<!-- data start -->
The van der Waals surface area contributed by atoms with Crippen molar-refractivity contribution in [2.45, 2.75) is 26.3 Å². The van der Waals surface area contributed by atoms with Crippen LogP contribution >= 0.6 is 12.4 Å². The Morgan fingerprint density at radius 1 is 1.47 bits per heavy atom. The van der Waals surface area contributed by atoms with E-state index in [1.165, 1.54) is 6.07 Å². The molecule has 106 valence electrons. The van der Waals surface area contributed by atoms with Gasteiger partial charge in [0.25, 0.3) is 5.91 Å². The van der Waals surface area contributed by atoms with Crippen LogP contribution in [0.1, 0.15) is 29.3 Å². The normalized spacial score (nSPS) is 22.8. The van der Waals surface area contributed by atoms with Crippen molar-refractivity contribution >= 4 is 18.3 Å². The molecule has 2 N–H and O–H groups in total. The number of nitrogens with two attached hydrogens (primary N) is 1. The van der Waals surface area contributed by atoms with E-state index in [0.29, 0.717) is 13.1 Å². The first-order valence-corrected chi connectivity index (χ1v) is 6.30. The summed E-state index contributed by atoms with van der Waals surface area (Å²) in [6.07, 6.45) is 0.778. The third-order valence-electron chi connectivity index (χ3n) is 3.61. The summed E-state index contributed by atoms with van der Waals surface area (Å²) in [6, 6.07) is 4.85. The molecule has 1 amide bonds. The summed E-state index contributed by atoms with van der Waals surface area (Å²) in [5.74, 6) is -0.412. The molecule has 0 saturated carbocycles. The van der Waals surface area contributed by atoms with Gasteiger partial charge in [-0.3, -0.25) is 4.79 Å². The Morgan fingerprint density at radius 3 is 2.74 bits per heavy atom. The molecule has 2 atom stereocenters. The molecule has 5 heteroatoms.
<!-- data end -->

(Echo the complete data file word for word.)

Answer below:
The van der Waals surface area contributed by atoms with Crippen molar-refractivity contribution in [2.45, 2.75) is 26.3 Å². The van der Waals surface area contributed by atoms with Crippen LogP contribution >= 0.6 is 12.4 Å². The Morgan fingerprint density at radius 1 is 1.47 bits per heavy atom. The van der Waals surface area contributed by atoms with E-state index in [1.165, 1.54) is 6.07 Å². The molecule has 106 valence electrons. The van der Waals surface area contributed by atoms with Gasteiger partial charge in [0.25, 0.3) is 5.91 Å². The van der Waals surface area contributed by atoms with Crippen LogP contribution in [0.1, 0.15) is 29.3 Å². The normalized spacial score (nSPS) is 22.8. The van der Waals surface area contributed by atoms with Crippen molar-refractivity contribution >= 4 is 18.3 Å². The molecule has 2 N–H and O–H groups in total. The number of nitrogens with two attached hydrogens (primary N) is 1. The van der Waals surface area contributed by atoms with E-state index in [0.29, 0.717) is 13.1 Å². The first-order valence-corrected chi connectivity index (χ1v) is 6.30. The summed E-state index contributed by atoms with van der Waals surface area (Å²) in [6.07, 6.45) is 0.778. The third-order valence-electron chi connectivity index (χ3n) is 3.61. The summed E-state index contributed by atoms with van der Waals surface area (Å²) in [6, 6.07) is 4.85. The molecule has 1 amide bonds. The summed E-state index contributed by atoms with van der Waals surface area (Å²) in [5.74, 6) is -0.412. The molecule has 0 saturated carbocycles. The van der Waals surface area contributed by atoms with Gasteiger partial charge in [-0.3, -0.25) is 4.79 Å². The Morgan fingerprint density at radius 3 is 2.74 bits per heavy atom. The molecule has 2 atom stereocenters. The molecule has 5 heteroatoms.